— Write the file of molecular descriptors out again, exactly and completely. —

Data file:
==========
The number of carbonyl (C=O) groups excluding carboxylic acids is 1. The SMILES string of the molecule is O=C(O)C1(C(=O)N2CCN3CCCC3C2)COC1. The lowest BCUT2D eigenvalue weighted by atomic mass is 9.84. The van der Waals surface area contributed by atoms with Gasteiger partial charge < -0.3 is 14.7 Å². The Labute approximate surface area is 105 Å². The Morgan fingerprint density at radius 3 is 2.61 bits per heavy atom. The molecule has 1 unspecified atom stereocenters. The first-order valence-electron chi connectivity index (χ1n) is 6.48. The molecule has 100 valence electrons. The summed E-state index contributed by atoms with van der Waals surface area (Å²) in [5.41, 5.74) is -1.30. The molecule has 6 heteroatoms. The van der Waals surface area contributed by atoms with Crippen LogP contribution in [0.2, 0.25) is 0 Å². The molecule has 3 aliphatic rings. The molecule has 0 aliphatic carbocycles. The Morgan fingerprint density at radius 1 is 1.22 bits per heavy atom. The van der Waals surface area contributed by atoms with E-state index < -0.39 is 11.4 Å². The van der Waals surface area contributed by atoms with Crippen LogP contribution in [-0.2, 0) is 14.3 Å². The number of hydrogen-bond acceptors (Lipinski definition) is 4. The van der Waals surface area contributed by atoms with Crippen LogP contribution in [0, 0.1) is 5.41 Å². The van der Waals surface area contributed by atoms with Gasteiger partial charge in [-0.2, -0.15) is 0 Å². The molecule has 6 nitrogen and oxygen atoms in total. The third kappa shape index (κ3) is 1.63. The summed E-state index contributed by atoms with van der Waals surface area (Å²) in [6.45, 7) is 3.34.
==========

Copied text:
The number of carbonyl (C=O) groups excluding carboxylic acids is 1. The SMILES string of the molecule is O=C(O)C1(C(=O)N2CCN3CCCC3C2)COC1. The lowest BCUT2D eigenvalue weighted by atomic mass is 9.84. The van der Waals surface area contributed by atoms with Gasteiger partial charge < -0.3 is 14.7 Å². The Labute approximate surface area is 105 Å². The Morgan fingerprint density at radius 3 is 2.61 bits per heavy atom. The molecule has 1 unspecified atom stereocenters. The first-order valence-electron chi connectivity index (χ1n) is 6.48. The molecule has 100 valence electrons. The summed E-state index contributed by atoms with van der Waals surface area (Å²) in [5.41, 5.74) is -1.30. The molecule has 6 heteroatoms. The van der Waals surface area contributed by atoms with Crippen LogP contribution in [0.2, 0.25) is 0 Å². The molecule has 3 aliphatic rings. The molecule has 0 aliphatic carbocycles. The Morgan fingerprint density at radius 1 is 1.22 bits per heavy atom. The van der Waals surface area contributed by atoms with E-state index < -0.39 is 11.4 Å². The van der Waals surface area contributed by atoms with Crippen LogP contribution in [-0.2, 0) is 14.3 Å². The number of hydrogen-bond acceptors (Lipinski definition) is 4. The van der Waals surface area contributed by atoms with Crippen LogP contribution in [0, 0.1) is 5.41 Å². The van der Waals surface area contributed by atoms with Gasteiger partial charge in [-0.2, -0.15) is 0 Å². The molecule has 6 nitrogen and oxygen atoms in total. The third kappa shape index (κ3) is 1.63. The summed E-state index contributed by atoms with van der Waals surface area (Å²) in [6.45, 7) is 3.34.